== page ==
Aleppo Has Little Food or Water, but for a Night, Music

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Music echoed through the amphitheater of the iconic citadel in Aleppo, Syria, on Tuesday night as the site hosted its first concert since the country’s war began in 2011.

The ancient citadel, a Unesco World Heritage site, is now under government control and played host to hundreds of guests in a display that state-run news outlets said showed the “recovery of the city.”

Late last year, Aleppo was subjected to a monthslong siege as government forces wrested the eastern part of the city from the hands of opposition groups.

In those portions of the city left devastated by the conflict, recovery is still a long way off.

But during Tuesday night’s concert, the reality of a city recovering from prolonged battle seemed far away. A group of smiling children from the band Orthodox Scouts of St. Elie donned yellow berets and tan uniforms as they played drums and waved a large Syrian flag to open the event.

A well-known singer from Aleppo, Shadi Jamil, performed several national songs and traditional music at the event, according to the Syrian state-run news agency SANA.

SANA also reported that Basem al-Khatib, the director of the Aleppo tourism office, said that the concert “confirms the recovery of this city, which has stood and won over terrorism” and was an attempt to highlight its cultural significance.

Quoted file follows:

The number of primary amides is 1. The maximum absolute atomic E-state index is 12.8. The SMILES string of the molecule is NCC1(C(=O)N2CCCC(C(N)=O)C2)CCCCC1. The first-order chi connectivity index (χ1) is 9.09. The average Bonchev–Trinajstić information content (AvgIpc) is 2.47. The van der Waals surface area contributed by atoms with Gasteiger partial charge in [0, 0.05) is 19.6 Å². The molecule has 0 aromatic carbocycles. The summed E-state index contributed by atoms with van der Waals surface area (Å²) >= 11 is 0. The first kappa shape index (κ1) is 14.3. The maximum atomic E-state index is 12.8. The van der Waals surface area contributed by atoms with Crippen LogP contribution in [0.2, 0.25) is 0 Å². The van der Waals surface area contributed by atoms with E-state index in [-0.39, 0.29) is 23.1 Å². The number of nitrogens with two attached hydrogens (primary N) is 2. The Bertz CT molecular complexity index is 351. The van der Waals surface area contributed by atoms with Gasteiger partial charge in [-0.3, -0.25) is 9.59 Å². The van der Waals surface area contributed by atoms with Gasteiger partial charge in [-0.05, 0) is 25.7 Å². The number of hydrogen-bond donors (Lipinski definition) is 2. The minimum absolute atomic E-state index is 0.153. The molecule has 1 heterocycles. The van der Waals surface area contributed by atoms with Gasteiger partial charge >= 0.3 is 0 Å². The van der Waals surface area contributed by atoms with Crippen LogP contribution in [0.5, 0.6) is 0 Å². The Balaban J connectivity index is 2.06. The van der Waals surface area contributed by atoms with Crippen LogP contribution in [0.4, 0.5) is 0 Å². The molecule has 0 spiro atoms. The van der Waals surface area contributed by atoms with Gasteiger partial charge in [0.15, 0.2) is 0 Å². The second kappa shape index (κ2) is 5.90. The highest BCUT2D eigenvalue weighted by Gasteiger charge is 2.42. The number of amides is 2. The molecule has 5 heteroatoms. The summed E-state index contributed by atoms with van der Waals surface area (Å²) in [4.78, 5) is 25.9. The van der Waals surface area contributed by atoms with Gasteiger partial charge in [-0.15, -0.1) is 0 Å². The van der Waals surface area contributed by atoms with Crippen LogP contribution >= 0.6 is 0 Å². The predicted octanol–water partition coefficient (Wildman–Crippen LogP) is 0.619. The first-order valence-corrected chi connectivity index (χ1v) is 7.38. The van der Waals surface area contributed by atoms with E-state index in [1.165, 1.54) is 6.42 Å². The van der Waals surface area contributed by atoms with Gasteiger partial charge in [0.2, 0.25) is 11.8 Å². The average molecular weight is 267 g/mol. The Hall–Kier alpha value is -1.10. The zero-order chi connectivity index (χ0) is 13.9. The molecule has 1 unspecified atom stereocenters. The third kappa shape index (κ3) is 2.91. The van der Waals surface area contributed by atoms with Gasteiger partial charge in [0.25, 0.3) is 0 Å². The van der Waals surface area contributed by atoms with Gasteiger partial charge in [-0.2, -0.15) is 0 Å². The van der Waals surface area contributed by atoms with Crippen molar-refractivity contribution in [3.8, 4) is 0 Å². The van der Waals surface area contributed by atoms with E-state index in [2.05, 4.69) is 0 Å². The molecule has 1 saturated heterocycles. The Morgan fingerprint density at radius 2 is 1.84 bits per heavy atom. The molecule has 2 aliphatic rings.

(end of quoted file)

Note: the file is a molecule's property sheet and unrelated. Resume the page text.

The large medieval citadel dates to the 12th century and was badly damaged along with dozens of other important buildings as fighting raged in the city late last year.

Last year, the Russian military staged a similar performance at the ruins of a stone amphitheater in the ancient city of Palmyra after Syrian forces retook it from the Islamic State.

Palmyra later fell to Islamic State fighters again, and before being retaken by Syrian government forces, large portions of that amphitheater were destroyed by the group.

In much of eastern Aleppo, fresh water is still scarce, and containers must be filled by hand from tanks supplied by aid agencies, according to a recent report from Reuters. Civilians rely on humanitarian groups for food and medicine, and thousands are still displaced from their homes.

The conflict in Syria, now in its seventh year, has devastated the country’s population. Hundreds of thousands of people have been killed, more than five million have fled and 6.3 million are internally displaced, according to the United Nations.

An initial assessment conducted by Unesco observers earlier this year determined that 60 percent of the old city of Aleppo had been severely damaged and 30 percent had been destroyed.

The observers declared the area an “emergency zone” because there was extensive damage at the Great Umayyad Mosque, the citadel and many other mosques, churches, souks, madrasas, museums and other significant historic buildings.